Building a successful business in the rapidly changing and growing electronic payments space has never been easy.

The industry evolves almost daily with the introduction of new technologies, expanding regulatory considerations, and shifting consumer preferences. Once you’ve built your company, staying on top can be difficult. One way is to expand your business by acquiring complimentary companies, assets, customers, or know how. Doing so, however, can create its own legal and regulatory challenges.

While the hope is that an acquisition will provide strategic, operating, and financial benefits, an ill-conceived or poorly executed acquisition may result in financial loss, business disruption, and regulatory risk.

Image: Bloomberg News
Image: Bloomberg News

In particular, regulatory pressure in the payments industry has increased considerably in the past few years.

At the federal level, payments companies are subject to oversight from a host of agencies, including the prudential banking regulators (such as the Office of the Comptroller of the Currency), the Financial Crimes Enforcement Network (FinCEN), the Department of Justice (DOJ), the Consumer Financial Protection Bureau (CFPB), and the Federal Trade Commission (FTC). While bank regulators oversee the “safety and soundness” of the banking industry, the CFPB, DOJ, and FTC focus on protecting consumers from potential harm in the payments space. Together, these regulatory agencies monitor payments companies on issues ranging from anti-money laundering to data security and consumer fraud.

In particular, regulators are pressing banks, payment processors, and independent sales organizations (ISOs) to both "know your customer" and engage in monitoring to limit the use of legitimate financial services for illicit purposes. The consumer-focused agencies have brought numerous enforcement actions in recent years against payments companies alleged to have facilitated fraud by providing services to merchants engaged in conduct that harms consumers.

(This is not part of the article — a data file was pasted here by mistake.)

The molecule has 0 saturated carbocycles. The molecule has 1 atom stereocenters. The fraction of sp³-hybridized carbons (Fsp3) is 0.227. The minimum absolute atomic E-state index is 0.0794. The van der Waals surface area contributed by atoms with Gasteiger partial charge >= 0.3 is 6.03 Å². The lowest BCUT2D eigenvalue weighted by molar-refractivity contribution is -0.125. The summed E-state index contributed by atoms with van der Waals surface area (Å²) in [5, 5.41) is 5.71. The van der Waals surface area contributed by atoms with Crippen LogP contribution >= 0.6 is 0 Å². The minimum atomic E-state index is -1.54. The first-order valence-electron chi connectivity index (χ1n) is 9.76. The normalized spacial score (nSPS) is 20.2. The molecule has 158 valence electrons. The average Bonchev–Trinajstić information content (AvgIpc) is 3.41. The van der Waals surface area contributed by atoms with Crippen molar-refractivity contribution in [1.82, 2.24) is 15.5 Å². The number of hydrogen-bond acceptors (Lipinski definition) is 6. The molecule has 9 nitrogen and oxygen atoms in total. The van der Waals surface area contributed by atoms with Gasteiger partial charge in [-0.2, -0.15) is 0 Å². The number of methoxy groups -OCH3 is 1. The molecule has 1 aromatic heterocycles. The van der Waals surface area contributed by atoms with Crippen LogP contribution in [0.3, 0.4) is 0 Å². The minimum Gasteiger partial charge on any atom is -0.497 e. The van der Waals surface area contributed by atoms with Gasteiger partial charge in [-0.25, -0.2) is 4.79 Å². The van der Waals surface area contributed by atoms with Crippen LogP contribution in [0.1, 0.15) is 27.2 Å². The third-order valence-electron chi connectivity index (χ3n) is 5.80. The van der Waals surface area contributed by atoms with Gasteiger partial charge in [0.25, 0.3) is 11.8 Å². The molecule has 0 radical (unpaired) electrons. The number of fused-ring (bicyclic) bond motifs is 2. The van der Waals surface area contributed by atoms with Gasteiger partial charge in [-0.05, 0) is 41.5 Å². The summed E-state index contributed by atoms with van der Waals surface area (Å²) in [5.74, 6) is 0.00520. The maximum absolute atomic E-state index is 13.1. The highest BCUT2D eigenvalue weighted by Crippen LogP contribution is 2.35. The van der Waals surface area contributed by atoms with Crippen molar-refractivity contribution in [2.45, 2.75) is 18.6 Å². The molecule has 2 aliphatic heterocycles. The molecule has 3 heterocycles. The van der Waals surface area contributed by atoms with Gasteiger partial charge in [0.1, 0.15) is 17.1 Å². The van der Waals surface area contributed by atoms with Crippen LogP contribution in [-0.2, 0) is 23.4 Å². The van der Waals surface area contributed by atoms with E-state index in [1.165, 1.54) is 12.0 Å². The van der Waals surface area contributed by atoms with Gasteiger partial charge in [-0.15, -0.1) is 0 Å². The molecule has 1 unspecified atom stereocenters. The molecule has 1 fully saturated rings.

The government’s scrutiny of payments companies for the alleged wrongdoing of their customers can catch the unprepared by surprise. Most FTC and CFPB enforcement actions have been resolved by consent decrees (i.e., settlement orders), which typically include injunctive relief restricting the payments company’s future conduct and monetary penalties.

Often, the target of the enforcement action is compelled to enter into the decree because protracted, expensive defense is simply untenable. Injunctive provisions in these orders are usually more debilitating to a company than financial penalties, and are an example of the government’s effort to use “regulation by litigation” to establish standards for the industry at large. Such pressure can be debilitating for companies

There are five big legal and regulatory issues to consider when acquiring a payments company.

Engage in regulatory due diligence. When it comes to acquiring a payments-related company, a good starting point for regulatory due diligence is a thorough review of the target’s policies and procedures governing anti-money laundering, merchant or customer underwriting, data security, and compliance with consumer protection laws and regulations.

These policies should be spelled out in written documents that address how the company manages the myriad laws that impact its services and the industries in which it (or its customers) operate. In particular, for acquisitions involving payment processors or ISOs, it is critical for the buyer to review the target’s merchant portfolio to assess underlying risk and whether the target has implemented appropriate policies and procedures to manage that risk. A failure to have a clear picture of the policies and practices of the target can prove costly.

Another important area to review is data security. A number of recent data breaches has brought renewed focus on data security across all industries—including payment processing. The FTC and CFPB have broad mandates to pursue unfair or deceptive acts or practices, which both have interpreted to include data security.